Florence McNeil and Kathleen McCracken have each written books in which the image is paramount. McNeil is well established as a visual poet, and her Swimming Out of History: New and Selected Poems (Oolichan, 198 pages, $12.95 paper) allows the reader to trace this fascination with the image, and particularly the photograph, throughout her work. Selections are taken from five previous books, and a section of new poems completes the offering. As always, the poems are visually seductive (images of Queen Victoria in "Old Movies: Queen Victoria's Funeral," of the Queen as "stamping girl" and later as "lacy dark burden," as well as countless other examples). The photograph (or newsreel or painting), too, has its limitations, as the poet notes when looking at a family photo in "Eight Millimeter Photography": "This is the only way that I / can see them all / today."
One of the other limitations of the photograph is silence, and there is a vaguely disturbing silence that accompanies the reading of a collection of poems that relies almost exclusively on only one of the senses. Not that the poetry doesn't read well but it reads silently. The argument here would surely be that this method suits the material, especially when one considers the many "Portraits" and "sittings" in the poems concerning the elderly and the isolated. But it is a most curious effect that leaves the reader hungering for a speaking voice, and grateful for a bit of vernacular in a poem near the end of the book:
I have sinned
I am more worthless
Than a worm
("Springtime on Death Row")
The use of "more worthless" is a refreshing cry of human imprecision. McNeil has written many strikingly beautiful poems. Perhaps future "selections" will select more judiciously to avoid the inclusion of too many poems that focus on the same central image.
Kathleen McCracken's Blue Light, Bay and College (Penumbra, 71 pages, $9.95 paper) is also a visually rich collection. McCracken's is a younger voice, and one that is occasionally caught in an experiment gone awry. ("The Chameleon in the Clothes Box" seems unfinished; the juxtapositions in "Heron" feel strained; "The Titanium Bride" comes across as weak.) Yet, despite the unevenness, there are many lovely moments to be enjoyed, in lines like these, from "Distance is an Antidote":
Five hours into the past
they are making prayers in Dundalk.
Lace and satin under the maple trees,
a blue dress I remember
from birthdays in the snow.
McCracken possesses a keen sense of place and is developing her own unique way of describing it.
From the visual to the aural - two recent books that rely on "voice" are Body Rites: Beyond the Darkening (TSAR, 96 pages, $9.95 paper) and Dark Diaspora ... in DUB (Sister Vision, 53 pages, $9.95 paper). Arnold H. Itwaru's Body Rites should be read aloud; this voice will not stay on the page. In weaving, chant-like descriptions, or in short, clipped phrases, the voice speaks of "there" and "here," and challenges the distinction, the safe distance, between the two. In the first poem, "where do you go," the poet asks: "who goes there dreaming my dream." This simple question is central to Itwarus sense of outrage and anguish. However, many poems also document, and celebrate, survival:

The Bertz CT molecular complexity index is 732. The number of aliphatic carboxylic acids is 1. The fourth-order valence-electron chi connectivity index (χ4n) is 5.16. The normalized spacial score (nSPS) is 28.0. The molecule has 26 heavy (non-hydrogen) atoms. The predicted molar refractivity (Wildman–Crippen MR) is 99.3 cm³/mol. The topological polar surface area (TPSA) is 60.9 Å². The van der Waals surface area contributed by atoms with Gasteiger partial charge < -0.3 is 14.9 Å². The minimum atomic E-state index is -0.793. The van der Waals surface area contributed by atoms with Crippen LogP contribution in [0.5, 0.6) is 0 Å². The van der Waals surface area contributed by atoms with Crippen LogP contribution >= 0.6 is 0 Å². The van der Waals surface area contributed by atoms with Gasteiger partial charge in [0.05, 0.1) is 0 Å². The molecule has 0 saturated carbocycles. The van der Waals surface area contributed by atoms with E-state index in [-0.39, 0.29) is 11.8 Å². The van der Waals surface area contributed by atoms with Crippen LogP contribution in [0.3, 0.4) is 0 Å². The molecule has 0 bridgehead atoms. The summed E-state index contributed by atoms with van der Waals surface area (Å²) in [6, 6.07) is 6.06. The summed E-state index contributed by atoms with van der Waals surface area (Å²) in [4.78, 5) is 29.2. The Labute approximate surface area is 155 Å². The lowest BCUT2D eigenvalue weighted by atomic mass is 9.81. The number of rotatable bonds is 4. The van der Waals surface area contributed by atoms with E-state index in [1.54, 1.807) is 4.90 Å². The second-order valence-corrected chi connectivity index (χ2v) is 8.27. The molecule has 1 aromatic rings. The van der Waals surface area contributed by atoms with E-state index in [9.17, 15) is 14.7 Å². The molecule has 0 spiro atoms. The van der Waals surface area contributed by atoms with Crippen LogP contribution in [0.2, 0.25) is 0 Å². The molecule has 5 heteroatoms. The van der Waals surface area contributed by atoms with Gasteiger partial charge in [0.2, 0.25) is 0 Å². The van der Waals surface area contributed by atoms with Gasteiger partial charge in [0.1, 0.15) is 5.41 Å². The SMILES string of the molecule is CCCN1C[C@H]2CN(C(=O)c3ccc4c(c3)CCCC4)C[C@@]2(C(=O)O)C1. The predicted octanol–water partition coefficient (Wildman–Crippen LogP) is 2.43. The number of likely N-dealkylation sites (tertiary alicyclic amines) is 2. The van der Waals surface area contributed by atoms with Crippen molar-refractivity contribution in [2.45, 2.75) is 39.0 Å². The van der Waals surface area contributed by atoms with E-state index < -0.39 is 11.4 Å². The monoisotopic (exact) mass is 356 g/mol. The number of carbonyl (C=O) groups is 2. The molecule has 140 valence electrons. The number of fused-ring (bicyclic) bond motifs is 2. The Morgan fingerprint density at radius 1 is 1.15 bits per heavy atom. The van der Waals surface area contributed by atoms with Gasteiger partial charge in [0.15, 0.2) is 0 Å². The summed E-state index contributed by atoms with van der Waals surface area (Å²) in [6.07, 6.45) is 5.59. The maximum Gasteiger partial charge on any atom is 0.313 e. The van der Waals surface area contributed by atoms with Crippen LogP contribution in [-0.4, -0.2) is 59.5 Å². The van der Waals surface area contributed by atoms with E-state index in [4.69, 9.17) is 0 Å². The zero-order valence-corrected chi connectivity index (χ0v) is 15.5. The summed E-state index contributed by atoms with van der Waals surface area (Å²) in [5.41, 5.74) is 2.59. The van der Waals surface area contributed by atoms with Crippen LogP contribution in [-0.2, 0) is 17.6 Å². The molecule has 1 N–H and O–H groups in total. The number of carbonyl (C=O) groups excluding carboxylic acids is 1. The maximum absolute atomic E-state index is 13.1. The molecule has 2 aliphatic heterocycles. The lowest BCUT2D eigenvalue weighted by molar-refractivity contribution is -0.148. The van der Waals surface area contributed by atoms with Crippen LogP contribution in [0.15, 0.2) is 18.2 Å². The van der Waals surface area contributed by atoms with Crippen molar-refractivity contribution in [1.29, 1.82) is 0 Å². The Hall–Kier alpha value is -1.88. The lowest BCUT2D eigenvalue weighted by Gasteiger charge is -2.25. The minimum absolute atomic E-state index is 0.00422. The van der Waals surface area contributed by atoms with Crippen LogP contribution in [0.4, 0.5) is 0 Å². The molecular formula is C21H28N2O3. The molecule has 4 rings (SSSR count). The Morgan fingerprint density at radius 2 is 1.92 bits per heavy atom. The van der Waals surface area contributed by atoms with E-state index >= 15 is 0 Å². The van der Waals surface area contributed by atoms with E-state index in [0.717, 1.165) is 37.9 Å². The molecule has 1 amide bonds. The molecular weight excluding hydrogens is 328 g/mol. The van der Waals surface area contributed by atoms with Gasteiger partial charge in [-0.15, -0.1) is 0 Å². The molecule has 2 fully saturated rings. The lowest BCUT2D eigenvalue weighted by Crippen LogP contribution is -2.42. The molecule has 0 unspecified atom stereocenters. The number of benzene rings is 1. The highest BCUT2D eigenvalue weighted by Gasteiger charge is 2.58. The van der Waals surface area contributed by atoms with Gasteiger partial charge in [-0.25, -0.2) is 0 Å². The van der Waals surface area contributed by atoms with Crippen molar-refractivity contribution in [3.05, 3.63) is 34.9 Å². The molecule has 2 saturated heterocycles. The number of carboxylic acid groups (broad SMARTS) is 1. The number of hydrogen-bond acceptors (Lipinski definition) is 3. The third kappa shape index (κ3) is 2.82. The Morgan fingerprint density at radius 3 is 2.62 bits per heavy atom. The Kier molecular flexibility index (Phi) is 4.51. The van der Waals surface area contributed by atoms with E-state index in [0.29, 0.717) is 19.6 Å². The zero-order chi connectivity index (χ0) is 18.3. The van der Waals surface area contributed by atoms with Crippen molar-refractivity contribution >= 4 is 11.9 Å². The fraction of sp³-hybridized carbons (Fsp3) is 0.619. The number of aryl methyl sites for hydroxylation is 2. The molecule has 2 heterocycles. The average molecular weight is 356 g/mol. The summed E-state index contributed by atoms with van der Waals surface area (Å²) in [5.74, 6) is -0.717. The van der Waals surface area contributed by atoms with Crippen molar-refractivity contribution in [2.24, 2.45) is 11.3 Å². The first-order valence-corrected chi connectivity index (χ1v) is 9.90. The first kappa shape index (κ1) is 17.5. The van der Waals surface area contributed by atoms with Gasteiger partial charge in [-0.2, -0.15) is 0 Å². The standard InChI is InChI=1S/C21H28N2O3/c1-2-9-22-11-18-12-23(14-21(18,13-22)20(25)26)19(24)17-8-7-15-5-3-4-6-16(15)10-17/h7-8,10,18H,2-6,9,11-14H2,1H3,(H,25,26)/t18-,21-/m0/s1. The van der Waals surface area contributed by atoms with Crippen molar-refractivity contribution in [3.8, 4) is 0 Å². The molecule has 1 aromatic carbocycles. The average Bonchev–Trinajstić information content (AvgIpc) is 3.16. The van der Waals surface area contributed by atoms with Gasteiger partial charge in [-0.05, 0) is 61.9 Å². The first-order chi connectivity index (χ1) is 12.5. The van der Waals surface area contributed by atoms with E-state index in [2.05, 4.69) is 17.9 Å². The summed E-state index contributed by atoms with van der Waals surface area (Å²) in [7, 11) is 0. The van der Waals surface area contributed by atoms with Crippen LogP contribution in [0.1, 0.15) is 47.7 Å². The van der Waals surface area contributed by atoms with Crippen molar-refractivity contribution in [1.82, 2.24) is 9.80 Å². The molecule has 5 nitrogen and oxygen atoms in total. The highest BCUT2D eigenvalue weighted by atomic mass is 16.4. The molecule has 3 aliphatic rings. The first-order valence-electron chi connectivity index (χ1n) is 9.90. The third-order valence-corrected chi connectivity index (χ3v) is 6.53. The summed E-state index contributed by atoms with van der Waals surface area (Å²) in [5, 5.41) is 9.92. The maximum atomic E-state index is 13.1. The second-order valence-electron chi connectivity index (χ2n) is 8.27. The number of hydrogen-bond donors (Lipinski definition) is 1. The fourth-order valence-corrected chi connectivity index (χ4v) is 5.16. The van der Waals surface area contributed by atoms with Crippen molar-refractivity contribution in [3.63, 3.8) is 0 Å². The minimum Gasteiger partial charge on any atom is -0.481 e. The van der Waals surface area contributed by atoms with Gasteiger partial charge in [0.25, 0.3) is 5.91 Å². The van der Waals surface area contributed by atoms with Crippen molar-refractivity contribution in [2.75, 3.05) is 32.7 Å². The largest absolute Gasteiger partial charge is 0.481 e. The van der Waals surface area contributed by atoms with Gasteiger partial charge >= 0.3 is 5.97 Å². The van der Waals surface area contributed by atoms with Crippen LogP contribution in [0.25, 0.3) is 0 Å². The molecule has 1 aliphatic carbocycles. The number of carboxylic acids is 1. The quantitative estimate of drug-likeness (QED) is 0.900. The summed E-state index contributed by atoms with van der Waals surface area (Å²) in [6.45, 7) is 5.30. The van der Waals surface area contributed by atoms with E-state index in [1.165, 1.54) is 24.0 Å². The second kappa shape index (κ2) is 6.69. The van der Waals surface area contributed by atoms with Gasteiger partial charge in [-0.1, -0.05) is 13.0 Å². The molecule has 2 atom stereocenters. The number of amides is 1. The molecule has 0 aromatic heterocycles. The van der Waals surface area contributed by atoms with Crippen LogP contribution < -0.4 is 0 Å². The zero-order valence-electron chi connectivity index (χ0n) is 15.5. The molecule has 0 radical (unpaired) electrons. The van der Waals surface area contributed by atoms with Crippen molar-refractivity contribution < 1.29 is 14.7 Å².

we are the surviving whose survival we seek beyond the mined
corridors broken streets and homes
worn smiles' necroptic masks
death at the ports and terminals of hope
factories of casual assassinations beyond
beyond where silence ends the rush that breaks the night in eyes
in mouth in hands in loins in rock in sky
in water of us watered of our watering
where silence ends where we celebrate
("we who have survived birth")
Other poems speak of the power and difficulty of "return," spiritual and otherwise: "by the brick of bombed out roadways have i come" ("sacred presence"). The intense, sensual poems of the section "Body Rites" complete the collection. Arnold Itwaru's poetry is "engaged" - the product of an active, passionate intellect.
Ahdri Zhina Mandiela's Dark Diaspora ... in DUB is, literally, a performance piece. Theatrical productions of this work (dub theatre) have been presented. Without the benefit of the theatrical experience it is advisable to read the work in its entirety in order to avoid reading out of context and preserve the force of the organic whole. There is wonderful aural pull in the poems; one follows the cadence and is drawn into the dense mesh of language:
My mother's hollowed womb
sighed, i began to cry: the rhythm
as a chantrel voice took height
in the drum chamber,
a steady breath
raised/in praise: repeat
come come come come: dance
("mandiela [sacred dancing]")
There is much anger and frustration in this book as it touches on the experience of "immigration" as a wrenching from, as a shoving into, in poems such as "in the canefields" and "ice culture." At times the anger seems to border on racism ("snow white morning"), but, again, in context the statements are psychologically and -aesthetically appropriate.
The emergence of dub poetry offers poets another form of expression. Dark Diaspora ... in DUB is a fine example of the potential and range that is possible. As always, new voices are welcome.